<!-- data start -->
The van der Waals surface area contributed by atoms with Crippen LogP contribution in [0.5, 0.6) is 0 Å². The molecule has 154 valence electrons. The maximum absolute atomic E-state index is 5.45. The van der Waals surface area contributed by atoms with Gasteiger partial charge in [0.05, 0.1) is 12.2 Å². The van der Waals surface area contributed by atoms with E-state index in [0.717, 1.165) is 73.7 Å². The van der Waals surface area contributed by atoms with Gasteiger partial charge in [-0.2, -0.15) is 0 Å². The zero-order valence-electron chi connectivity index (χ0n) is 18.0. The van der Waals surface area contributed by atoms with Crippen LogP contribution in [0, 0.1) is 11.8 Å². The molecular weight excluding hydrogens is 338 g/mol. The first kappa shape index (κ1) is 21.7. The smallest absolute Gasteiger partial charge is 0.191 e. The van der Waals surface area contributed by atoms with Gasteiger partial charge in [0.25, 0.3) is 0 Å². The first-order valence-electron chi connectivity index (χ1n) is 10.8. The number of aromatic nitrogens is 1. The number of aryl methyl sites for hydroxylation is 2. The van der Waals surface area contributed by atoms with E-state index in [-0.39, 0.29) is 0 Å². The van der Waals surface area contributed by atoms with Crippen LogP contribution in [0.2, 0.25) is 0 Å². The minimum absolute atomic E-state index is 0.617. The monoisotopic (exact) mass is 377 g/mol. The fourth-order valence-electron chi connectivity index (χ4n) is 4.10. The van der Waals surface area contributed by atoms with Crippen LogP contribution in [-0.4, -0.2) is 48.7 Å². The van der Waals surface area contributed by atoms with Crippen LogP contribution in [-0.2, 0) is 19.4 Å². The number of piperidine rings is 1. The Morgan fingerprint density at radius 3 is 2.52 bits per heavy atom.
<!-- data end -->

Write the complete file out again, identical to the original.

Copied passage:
The van der Waals surface area contributed by atoms with Crippen LogP contribution in [0.5, 0.6) is 0 Å². The molecule has 154 valence electrons. The maximum absolute atomic E-state index is 5.45. The van der Waals surface area contributed by atoms with Gasteiger partial charge in [0.05, 0.1) is 12.2 Å². The van der Waals surface area contributed by atoms with E-state index in [0.717, 1.165) is 73.7 Å². The van der Waals surface area contributed by atoms with Gasteiger partial charge in [-0.2, -0.15) is 0 Å². The zero-order valence-electron chi connectivity index (χ0n) is 18.0. The van der Waals surface area contributed by atoms with Crippen LogP contribution in [0, 0.1) is 11.8 Å². The molecular weight excluding hydrogens is 338 g/mol. The first kappa shape index (κ1) is 21.7. The smallest absolute Gasteiger partial charge is 0.191 e. The van der Waals surface area contributed by atoms with Gasteiger partial charge in [0.25, 0.3) is 0 Å². The first-order valence-electron chi connectivity index (χ1n) is 10.8. The number of aromatic nitrogens is 1. The number of aryl methyl sites for hydroxylation is 2. The van der Waals surface area contributed by atoms with E-state index in [-0.39, 0.29) is 0 Å². The van der Waals surface area contributed by atoms with Crippen LogP contribution in [0.2, 0.25) is 0 Å². The minimum absolute atomic E-state index is 0.617. The monoisotopic (exact) mass is 377 g/mol. The fourth-order valence-electron chi connectivity index (χ4n) is 4.10. The van der Waals surface area contributed by atoms with Crippen LogP contribution in [-0.4, -0.2) is 48.7 Å². The van der Waals surface area contributed by atoms with Crippen LogP contribution in [-0.2, 0) is 19.4 Å². The number of piperidine rings is 1. The Morgan fingerprint density at radius 3 is 2.52 bits per heavy atom.